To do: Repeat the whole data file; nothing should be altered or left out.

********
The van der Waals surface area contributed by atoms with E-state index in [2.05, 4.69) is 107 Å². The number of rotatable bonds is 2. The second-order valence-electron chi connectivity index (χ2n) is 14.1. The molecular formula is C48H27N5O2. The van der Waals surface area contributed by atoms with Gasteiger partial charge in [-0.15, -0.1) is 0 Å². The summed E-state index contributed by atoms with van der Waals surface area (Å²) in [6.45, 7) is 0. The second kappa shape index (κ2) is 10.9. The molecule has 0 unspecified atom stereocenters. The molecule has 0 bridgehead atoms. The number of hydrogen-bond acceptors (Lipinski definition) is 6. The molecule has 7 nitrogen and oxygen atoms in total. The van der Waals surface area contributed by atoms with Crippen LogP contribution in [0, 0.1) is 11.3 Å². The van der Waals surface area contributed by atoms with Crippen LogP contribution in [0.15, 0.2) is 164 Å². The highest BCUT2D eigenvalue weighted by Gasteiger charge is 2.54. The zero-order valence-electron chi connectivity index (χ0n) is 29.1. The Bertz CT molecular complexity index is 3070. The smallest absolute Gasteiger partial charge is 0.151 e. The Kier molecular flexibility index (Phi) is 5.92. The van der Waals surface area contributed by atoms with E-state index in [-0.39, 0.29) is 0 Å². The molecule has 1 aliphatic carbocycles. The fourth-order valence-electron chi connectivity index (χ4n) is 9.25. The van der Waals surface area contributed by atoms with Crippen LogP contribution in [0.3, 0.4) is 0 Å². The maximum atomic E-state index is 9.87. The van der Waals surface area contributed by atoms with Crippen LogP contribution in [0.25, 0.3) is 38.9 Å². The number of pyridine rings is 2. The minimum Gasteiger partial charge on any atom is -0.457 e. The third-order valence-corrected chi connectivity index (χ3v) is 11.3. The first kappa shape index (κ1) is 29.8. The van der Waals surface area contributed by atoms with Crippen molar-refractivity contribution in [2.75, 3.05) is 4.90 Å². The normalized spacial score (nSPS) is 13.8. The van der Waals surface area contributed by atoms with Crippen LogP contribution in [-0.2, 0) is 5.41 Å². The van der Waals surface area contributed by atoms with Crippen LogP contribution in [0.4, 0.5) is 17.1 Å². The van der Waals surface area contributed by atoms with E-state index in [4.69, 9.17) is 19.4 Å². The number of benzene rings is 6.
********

The van der Waals surface area contributed by atoms with E-state index in [2.05, 4.69) is 107 Å². The number of rotatable bonds is 2. The second-order valence-electron chi connectivity index (χ2n) is 14.1. The molecular formula is C48H27N5O2. The van der Waals surface area contributed by atoms with Gasteiger partial charge in [-0.15, -0.1) is 0 Å². The summed E-state index contributed by atoms with van der Waals surface area (Å²) in [6.45, 7) is 0. The second kappa shape index (κ2) is 10.9. The molecule has 0 unspecified atom stereocenters. The molecule has 0 bridgehead atoms. The number of hydrogen-bond acceptors (Lipinski definition) is 6. The molecule has 7 nitrogen and oxygen atoms in total. The van der Waals surface area contributed by atoms with Crippen LogP contribution in [0, 0.1) is 11.3 Å². The van der Waals surface area contributed by atoms with Crippen LogP contribution in [0.15, 0.2) is 164 Å². The highest BCUT2D eigenvalue weighted by Gasteiger charge is 2.54. The zero-order valence-electron chi connectivity index (χ0n) is 29.1. The Bertz CT molecular complexity index is 3070. The smallest absolute Gasteiger partial charge is 0.151 e. The Kier molecular flexibility index (Phi) is 5.92. The van der Waals surface area contributed by atoms with E-state index in [-0.39, 0.29) is 0 Å². The molecule has 1 aliphatic carbocycles. The fourth-order valence-electron chi connectivity index (χ4n) is 9.25. The van der Waals surface area contributed by atoms with Crippen LogP contribution in [0.3, 0.4) is 0 Å². The maximum atomic E-state index is 9.87. The van der Waals surface area contributed by atoms with Crippen LogP contribution in [0.25, 0.3) is 38.9 Å². The number of pyridine rings is 2. The minimum Gasteiger partial charge on any atom is -0.457 e. The third-order valence-corrected chi connectivity index (χ3v) is 11.3. The first kappa shape index (κ1) is 29.8. The van der Waals surface area contributed by atoms with Crippen molar-refractivity contribution in [2.75, 3.05) is 4.90 Å². The normalized spacial score (nSPS) is 13.8. The van der Waals surface area contributed by atoms with Crippen LogP contribution in [-0.2, 0) is 5.41 Å². The van der Waals surface area contributed by atoms with Crippen LogP contribution in [0.4, 0.5) is 17.1 Å². The van der Waals surface area contributed by atoms with E-state index in [4.69, 9.17) is 19.4 Å². The number of benzene rings is 6.